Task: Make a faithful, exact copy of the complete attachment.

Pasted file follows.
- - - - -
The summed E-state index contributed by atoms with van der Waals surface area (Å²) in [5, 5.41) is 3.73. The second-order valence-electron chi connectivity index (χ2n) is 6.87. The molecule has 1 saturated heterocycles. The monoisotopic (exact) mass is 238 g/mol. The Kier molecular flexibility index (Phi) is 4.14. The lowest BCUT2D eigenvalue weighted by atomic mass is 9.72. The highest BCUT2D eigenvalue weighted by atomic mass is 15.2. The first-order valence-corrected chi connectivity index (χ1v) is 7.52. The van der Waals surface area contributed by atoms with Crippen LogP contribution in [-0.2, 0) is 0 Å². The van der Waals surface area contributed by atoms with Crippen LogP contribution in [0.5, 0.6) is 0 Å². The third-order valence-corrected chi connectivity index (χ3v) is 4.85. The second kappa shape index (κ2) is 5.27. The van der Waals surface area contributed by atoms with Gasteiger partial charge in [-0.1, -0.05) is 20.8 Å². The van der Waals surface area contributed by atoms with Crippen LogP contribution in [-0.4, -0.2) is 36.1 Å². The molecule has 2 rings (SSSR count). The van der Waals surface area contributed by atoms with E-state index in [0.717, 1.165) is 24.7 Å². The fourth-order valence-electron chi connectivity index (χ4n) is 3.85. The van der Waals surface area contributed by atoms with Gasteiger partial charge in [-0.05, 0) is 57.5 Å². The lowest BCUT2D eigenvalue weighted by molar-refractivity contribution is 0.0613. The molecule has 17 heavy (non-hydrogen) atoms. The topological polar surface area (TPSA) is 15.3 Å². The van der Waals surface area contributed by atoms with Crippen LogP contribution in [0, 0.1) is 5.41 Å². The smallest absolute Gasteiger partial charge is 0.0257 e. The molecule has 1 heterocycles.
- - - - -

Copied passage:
The summed E-state index contributed by atoms with van der Waals surface area (Å²) in [5, 5.41) is 3.73. The second-order valence-electron chi connectivity index (χ2n) is 6.87. The molecule has 1 saturated heterocycles. The monoisotopic (exact) mass is 238 g/mol. The Kier molecular flexibility index (Phi) is 4.14. The lowest BCUT2D eigenvalue weighted by atomic mass is 9.72. The highest BCUT2D eigenvalue weighted by atomic mass is 15.2. The first-order valence-corrected chi connectivity index (χ1v) is 7.52. The van der Waals surface area contributed by atoms with Crippen LogP contribution in [-0.2, 0) is 0 Å². The van der Waals surface area contributed by atoms with Crippen LogP contribution in [0.5, 0.6) is 0 Å². The third-order valence-corrected chi connectivity index (χ3v) is 4.85. The second kappa shape index (κ2) is 5.27. The van der Waals surface area contributed by atoms with Gasteiger partial charge in [-0.1, -0.05) is 20.8 Å². The van der Waals surface area contributed by atoms with Crippen LogP contribution in [-0.4, -0.2) is 36.1 Å². The molecule has 2 rings (SSSR count). The van der Waals surface area contributed by atoms with E-state index in [0.717, 1.165) is 24.7 Å². The fourth-order valence-electron chi connectivity index (χ4n) is 3.85. The van der Waals surface area contributed by atoms with Gasteiger partial charge in [-0.05, 0) is 57.5 Å². The lowest BCUT2D eigenvalue weighted by molar-refractivity contribution is 0.0613. The molecule has 17 heavy (non-hydrogen) atoms. The topological polar surface area (TPSA) is 15.3 Å². The van der Waals surface area contributed by atoms with Crippen LogP contribution in [0, 0.1) is 5.41 Å². The smallest absolute Gasteiger partial charge is 0.0257 e. The molecule has 1 heterocycles.